• How is your organization using feedback from the people you serve?

    To make fundamental changes to our programs and/or operations, To inform the development of new programs/projects, To identify where we are less inclusive or equitable across demographic groups, To strengthen relationships with the people we serve, To understand people's needs and how we can help them achieve their goals,

  • With whom is the organization sharing feedback?

    Our staff, Our board, Our funders, Our community partners,

  • Which of the following feedback practices does your organization routinely carry out?

    We collect feedback from the people we serve at least annually, We take steps to get feedback from marginalized or under-represented people, We act on the feedback we receive,

  • What challenges does the organization face when collecting feedback?

Financials

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Operations

The people, governance practices, and partners that make the organization tick.

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Connect with nonprofit leaders

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lock

Connect with nonprofit leaders

Subscribe

Build relationships with key people who manage and lead nonprofit organizations with GuideStar Pro. Try a low commitment monthly plan today.

  • Analyze a variety of pre-calculated financial metrics
  • Access beautifully interactive analysis and comparison tools
  • Compare nonprofit financials to similar organizations

Want to see how you can enhance your nonprofit research and unlock more insights? Learn More about GuideStar Pro.

GLOBAL RIGHTS FOR WOMEN

Board of directors
as of 06/27/2022
SOURCE: Self-reported by organization
Board chair

Lynn Anderson

Board leadership practices

SOURCE: Self-reported by organization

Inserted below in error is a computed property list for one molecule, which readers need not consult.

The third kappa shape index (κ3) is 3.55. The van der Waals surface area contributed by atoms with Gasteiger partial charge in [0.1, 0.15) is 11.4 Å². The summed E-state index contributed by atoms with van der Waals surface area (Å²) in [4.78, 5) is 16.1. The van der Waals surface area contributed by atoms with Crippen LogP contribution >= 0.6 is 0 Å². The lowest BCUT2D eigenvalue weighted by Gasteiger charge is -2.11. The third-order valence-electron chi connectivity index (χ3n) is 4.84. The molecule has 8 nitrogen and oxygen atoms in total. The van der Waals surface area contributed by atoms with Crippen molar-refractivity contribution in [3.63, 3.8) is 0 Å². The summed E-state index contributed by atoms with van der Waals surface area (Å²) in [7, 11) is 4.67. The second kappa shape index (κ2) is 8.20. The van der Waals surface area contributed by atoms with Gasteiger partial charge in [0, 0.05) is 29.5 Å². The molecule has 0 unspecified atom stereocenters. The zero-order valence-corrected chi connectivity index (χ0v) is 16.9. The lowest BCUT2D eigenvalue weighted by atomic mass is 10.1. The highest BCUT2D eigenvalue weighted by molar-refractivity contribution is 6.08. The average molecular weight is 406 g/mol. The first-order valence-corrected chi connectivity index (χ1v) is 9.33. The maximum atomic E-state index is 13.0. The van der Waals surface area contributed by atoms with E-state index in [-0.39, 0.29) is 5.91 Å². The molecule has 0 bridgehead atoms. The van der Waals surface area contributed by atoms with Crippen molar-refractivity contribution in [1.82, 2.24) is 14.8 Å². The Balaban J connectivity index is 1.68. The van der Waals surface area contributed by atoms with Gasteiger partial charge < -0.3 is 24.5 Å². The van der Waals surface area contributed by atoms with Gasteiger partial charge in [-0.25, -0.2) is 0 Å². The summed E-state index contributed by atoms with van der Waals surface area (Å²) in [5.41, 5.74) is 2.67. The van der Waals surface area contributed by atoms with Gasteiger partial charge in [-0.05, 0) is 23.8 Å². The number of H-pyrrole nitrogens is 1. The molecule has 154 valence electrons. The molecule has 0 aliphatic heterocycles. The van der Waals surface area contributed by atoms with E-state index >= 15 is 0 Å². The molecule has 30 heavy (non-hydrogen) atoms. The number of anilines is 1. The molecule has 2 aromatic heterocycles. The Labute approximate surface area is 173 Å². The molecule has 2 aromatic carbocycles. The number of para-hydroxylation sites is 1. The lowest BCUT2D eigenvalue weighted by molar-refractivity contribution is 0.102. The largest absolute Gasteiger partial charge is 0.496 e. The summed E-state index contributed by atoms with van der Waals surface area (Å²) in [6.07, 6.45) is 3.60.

GuideStar worked with BoardSource, the national leader in nonprofit board leadership and governance, to create this section.

  • Board orientation and education
    Does the board conduct a formal orientation for new board members and require all board members to sign a written agreement regarding their roles, responsibilities, and expectations? Yes
  • CEO oversight
    Has the board conducted a formal, written assessment of the chief executive within the past year ? No
  • Ethics and transparency
    Have the board and senior staff reviewed the conflict-of-interest policy and completed and signed disclosure statements in the past year? Yes
  • Board composition
    Does the board ensure an inclusive board member recruitment process that results in diversity of thought and leadership? Yes
  • Board performance
    Has the board conducted a formal, written self-assessment of its performance within the past three years? No

Organizational demographics

SOURCE: Self-reported; last updated 6/27/2022

Who works and leads organizations that serve our diverse communities? GuideStar partnered on this section with CHANGE Philanthropy and Equity in the Center.

Leadership

The organization's leader identifies as:

Race & ethnicity
White/Caucasian/European
Gender identity
Female, Not transgender (cisgender)
Sexual orientation
Heterosexual or Straight
Disability status
Person without a disability

Race & ethnicity

Gender identity

 

Sexual orientation

Disability

No data

Equity strategies

Last updated: 06/27/2022

GuideStar partnered with Equity in the Center - an organization that works to shift mindsets, practices, and systems to increase racial equity - to create this section. Learn more

Data
  • We review compensation data across the organization (and by staff levels) to identify disparities by race.
  • We ask team members to identify racial disparities in their programs and / or portfolios.
  • We analyze disaggregated data and root causes of race disparities that impact the organization's programs, portfolios, and the populations served.
  • We disaggregate data to adjust programming goals to keep pace with changing needs of the communities we support.
  • We have long-term strategic plans and measurable goals for creating a culture such that one’s race identity has no influence on how they fare within the organization.
Policies and processes
  • We seek individuals from various race backgrounds for board and executive director/CEO positions within our organization.
  • We have community representation at the board level, either on the board itself or through a community advisory board.
  • We help senior leadership understand how to be inclusive leaders with learning approaches that emphasize reflection, iteration, and adaptability.
  • We engage everyone, from the board to staff levels of the organization, in race equity work and ensure that individuals understand their roles in creating culture such that one’s race identity has no influence on how they fare within the organization.